≡ Menu

Book Review: “Hubble’s Universe: Greatest Discoveries and Latest Images”

The Hubble Space Telescope has been the subject of several books and articles, and certainly much more will be written about it in the future, as its status as the world’s most successful science experiment will guarantee that. And though breathtaking images are what hooks many people on the telescope, the Hubble was designed and built to do more than just take pretty pictures. The Hubble was planned and built to shed light on several different issues in astronomy and cosmology.

A new book, “Hubble’s Universe: Greatest Discoveries and Latest Images,” by Terence Dickinson, explains the important contributions Hubble has made in the areas of galactic evolution, dark matter and dark energy, and the expansion rate of the Universe. After a quick recounting of the Hubble’s launch and its well-documented initial problems, the author spells out Hubble’s top discoveries, including Hubble’s contribution to our understanding of the super-massive black holes at the centre of galaxies and our first looks at the atmospheres of extra-solar planets.

But the book is more than just clear and readable explanations of discoveries in astronomy. It’s a stunning picture book, equally at home in the living room as it is in the study. The array of pictures is simply awesome, and as Universe Today readers know, astronomy photos can suck anyone in.

See a gallery of new images from the book here.

Find out how you can win a copy of this book here.
The Hubble Space Telescope and the people that work with it are responsible for the images in this book, but it takes a special person to put a book like this together. The author, Terence Dickinson, is well-known in astronomy circles. If you don’t know who he is, you should. He’s the author of the top-selling star-gazing guide in the world, “NightWatch: A Practical Guide to Viewing the Universe,” as well as 14 other books. He’s won numerous awards for science-writing and for the popularization of science. An accomplished astro-photographer, one of his photos of the Moon has been on a U.S. postage stamp. He’s even been awarded the Order of Canada, the country’s second highest honour for merit. Terence Dickinson has a healthy passion for science, and has spent his life igniting that passion in others.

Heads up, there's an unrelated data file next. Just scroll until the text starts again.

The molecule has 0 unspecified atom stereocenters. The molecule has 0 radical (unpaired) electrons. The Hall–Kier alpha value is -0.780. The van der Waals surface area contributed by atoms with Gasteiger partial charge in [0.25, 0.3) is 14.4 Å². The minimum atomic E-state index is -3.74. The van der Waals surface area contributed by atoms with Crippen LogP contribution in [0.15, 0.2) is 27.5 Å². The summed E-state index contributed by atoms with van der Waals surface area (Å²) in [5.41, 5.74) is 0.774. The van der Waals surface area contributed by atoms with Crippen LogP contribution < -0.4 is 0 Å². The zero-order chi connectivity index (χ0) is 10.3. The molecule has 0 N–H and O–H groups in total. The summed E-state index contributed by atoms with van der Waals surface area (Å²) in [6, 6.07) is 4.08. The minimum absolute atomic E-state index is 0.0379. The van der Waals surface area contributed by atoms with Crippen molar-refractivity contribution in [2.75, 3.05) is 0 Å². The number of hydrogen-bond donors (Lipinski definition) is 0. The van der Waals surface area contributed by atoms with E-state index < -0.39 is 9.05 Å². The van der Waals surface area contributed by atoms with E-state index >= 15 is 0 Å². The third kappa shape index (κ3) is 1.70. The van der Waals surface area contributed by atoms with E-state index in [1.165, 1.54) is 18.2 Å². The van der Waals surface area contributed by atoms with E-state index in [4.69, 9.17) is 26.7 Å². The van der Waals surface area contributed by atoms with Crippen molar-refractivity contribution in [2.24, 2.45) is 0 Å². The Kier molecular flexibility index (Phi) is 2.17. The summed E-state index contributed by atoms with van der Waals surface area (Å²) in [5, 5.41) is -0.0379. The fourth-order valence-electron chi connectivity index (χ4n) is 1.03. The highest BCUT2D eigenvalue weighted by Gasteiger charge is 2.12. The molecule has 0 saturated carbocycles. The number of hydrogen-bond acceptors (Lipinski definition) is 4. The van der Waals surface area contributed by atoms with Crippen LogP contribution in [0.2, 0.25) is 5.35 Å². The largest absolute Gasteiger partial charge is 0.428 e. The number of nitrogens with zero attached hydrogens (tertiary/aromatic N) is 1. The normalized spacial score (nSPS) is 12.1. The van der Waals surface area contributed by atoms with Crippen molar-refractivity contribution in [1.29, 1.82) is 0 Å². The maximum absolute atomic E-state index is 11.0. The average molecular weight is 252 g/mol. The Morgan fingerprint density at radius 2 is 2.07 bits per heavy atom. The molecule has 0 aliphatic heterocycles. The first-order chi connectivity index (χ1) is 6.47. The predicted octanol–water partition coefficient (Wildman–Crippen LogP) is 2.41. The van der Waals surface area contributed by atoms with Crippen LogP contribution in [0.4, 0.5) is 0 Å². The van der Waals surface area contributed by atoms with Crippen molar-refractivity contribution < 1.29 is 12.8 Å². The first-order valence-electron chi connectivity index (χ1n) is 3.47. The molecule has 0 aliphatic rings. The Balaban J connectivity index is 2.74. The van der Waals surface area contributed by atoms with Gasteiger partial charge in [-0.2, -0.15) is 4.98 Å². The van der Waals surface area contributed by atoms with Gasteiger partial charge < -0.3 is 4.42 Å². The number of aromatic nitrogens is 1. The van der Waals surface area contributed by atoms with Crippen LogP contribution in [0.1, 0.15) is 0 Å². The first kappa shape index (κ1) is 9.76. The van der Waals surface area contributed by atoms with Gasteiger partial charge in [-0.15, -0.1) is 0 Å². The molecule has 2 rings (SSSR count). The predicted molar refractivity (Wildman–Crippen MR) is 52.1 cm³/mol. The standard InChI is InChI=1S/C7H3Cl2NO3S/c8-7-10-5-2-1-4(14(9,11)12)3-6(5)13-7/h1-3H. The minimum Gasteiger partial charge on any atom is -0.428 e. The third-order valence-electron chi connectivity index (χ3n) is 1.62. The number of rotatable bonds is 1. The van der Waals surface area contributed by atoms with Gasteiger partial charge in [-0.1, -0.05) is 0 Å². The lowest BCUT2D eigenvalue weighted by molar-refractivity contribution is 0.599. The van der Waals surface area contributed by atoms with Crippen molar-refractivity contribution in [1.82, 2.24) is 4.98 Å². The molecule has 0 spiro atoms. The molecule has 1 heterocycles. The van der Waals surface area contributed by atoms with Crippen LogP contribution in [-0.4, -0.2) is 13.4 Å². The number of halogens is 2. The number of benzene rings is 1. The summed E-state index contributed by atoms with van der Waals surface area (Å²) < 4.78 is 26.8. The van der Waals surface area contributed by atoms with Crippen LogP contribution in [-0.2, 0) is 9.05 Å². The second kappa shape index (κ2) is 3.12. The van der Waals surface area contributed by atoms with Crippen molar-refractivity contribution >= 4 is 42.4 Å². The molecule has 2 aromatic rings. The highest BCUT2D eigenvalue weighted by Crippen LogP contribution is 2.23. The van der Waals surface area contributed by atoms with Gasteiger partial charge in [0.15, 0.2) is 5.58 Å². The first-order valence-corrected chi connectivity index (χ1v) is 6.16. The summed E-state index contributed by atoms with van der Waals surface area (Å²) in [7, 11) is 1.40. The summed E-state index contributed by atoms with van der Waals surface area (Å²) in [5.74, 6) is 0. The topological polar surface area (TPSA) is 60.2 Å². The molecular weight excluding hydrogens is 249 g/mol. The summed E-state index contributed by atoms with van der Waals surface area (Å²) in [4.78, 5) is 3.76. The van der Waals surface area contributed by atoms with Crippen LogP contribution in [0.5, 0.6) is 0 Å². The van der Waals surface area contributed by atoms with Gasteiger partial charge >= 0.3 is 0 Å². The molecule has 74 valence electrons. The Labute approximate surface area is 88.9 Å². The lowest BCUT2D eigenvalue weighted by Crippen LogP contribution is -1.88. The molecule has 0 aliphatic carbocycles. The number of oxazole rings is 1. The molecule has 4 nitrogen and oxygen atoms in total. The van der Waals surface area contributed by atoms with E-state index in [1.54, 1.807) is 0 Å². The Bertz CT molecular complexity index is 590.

“Hubble’s Universe” is loaded with hundreds of photos of the kind we’ve become used to from Hubble, and some in the book have never before been published (see some of them here). The beauty of glowing gas clouds, the rich luminescence of filaments of gas and dust in distant nebulae, the beauty of the planets in our own solar system. This book is basically a feast of astrophotography.

While many books have been written about Hubble, this one will stack up against any of them. All Hubble books have stunning images in them, but what makes this one special is Dickinson’s ability for explanation. The writing is very accessible while still doing an outstanding job of handling some difficult subjects. If you’ve ever struggled with explanations of things like Dark Matter and Dark Energy, “Hubble’s Universe” will bring clarity, without any dumbing down of the subject matter.

You won’t regret buying this book, for yourself or perhaps for someone else. It’s destined to be a staple in libraries and astronomy collections. I’ll be bold and go a little further. “Hubble’s Universe” is destined to be a classic much like some of Dickinson’s other books.

Here’s a video of Dickinson discussing Hubble and his new book:

About 

Evan Gough lives on the West Coast of Canada with his wife and daughter, where he supervises tree planting contracts and thinks about science.

Comments on this entry are closed.

  • John C Sunol December 5, 2012, 10:10 PM

    the Hubble has been a historical area of inspiration to the world astronomical discoveries

  • F. B. Isaac December 6, 2012, 3:17 AM

    Hello Evan and Mrs. Gough (I’m on the left coast too). I only wish our weather could be more amenable for night sky viewing, although I have lived in remote communities where light pollution is minimal. Yet, for all the visible stars, the Hubble orbital telescope never ceases to amaze with images of deep and deeper space. It stretched our current understanding of the age of the Universe, provided unforgettable photos of Nebulae, and lest we forget its’ namesake(?), Dr. Hubble expanded horizons by demonstrating that some of those smudges in the Milky Way were actually distant galaxies, which are now without number. Sagan’s billions have become trillions (or gazillions). Infinite realm; imagination with no scope. I’ll look for Dickinson”s books. Thanks.

hide